CORNISH: Peter, the death toll is now over 900. It's attracted widespread condemnation. And most of the dead were killed in the government's crackdown on pro-Morsi camps. How is the government responding?

KENYON: Well, mainly, the government is highlighting their deaths, the security personnel included in the body count, which at the moment seems to be over 100 police killed and nearly 700 injured. Nonetheless, human rights groups continue to focus on the government, condemning what they call the use of excessive lethal force. Human Rights Watch today says the use of live ammunition on such a large scale went against basic policing standards and wasn't justified by the unrest, and they meant in particular the clearing out last Wednesday of those two pro-Morsi sit-ins.

CORNISH: And despite the wave of condemnation, the Egyptian military and government continue to get support from regional Arab states, right, especially Saudi Arabia. Is that giving Egyptian officials reassurance in the face of Western threats to withhold aid?

KENYON: I think it is, despite Egypt's insistence that they are not worried about any aid that comes with political strings attached. Some in the U.S. and the EU have pressed for a cutoff, but Foreign Minister Prince Saud Al-Faisal today said Saudi Arabia will not shy away from lending a hand. And this could be largely symbolic at this point, we're not sure, but it is a clear sign that these wealthy Gulf Arab states who were alarmed by the Arab Spring a couple years ago are now convinced that the Egyptian military offers the best hope for stability, and they're willing to foot whatever bills need to be paid to make that happen.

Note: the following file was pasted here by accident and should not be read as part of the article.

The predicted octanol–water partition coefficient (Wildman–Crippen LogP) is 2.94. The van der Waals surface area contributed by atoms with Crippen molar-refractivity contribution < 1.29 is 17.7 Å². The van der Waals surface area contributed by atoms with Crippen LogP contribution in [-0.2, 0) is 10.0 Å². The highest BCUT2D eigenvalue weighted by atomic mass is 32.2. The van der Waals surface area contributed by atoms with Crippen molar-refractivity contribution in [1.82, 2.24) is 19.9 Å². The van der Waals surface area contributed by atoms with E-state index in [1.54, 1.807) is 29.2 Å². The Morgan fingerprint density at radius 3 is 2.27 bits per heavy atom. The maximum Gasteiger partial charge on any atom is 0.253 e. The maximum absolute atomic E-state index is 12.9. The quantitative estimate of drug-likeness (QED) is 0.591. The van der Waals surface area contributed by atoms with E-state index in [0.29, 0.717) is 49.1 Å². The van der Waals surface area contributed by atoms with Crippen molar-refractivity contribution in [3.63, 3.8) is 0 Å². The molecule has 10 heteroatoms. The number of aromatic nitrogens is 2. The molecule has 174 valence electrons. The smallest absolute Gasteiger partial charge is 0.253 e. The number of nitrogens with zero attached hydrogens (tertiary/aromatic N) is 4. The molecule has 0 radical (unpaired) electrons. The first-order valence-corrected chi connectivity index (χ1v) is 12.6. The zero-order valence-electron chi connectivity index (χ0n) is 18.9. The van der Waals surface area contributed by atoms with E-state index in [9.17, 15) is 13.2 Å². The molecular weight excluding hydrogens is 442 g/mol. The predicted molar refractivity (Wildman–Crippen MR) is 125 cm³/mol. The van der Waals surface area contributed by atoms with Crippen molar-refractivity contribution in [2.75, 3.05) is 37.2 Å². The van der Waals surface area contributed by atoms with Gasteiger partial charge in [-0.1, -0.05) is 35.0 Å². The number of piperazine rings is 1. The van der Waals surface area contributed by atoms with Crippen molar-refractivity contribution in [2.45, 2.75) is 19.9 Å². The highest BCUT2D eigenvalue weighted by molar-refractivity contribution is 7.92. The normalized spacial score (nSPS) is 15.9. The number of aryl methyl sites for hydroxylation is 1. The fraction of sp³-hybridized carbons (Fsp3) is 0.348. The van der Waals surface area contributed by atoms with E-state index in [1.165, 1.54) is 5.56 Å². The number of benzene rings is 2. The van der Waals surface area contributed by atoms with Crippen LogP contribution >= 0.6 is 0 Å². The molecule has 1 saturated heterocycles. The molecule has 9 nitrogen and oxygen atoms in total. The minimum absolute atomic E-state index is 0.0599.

CORNISH: And can you bring us up to date on the legal developments? More bad news for Mohamed Morsi and possibly good legal news for Hosni Mubarak.

KENYON: That's right. Morsi's had his detention extended for another 15 days, but this time, it's on new charges of inciting violence. He already faces charges relating to a 2011 prison break, and now apparently a new case is being prepared. His supporters haven't seen him since his ouster on July 3rd. Meanwhile, Hosni Mubarak may be pleased by suggestions that there may soon be no longer legal grounds to keep him in custody.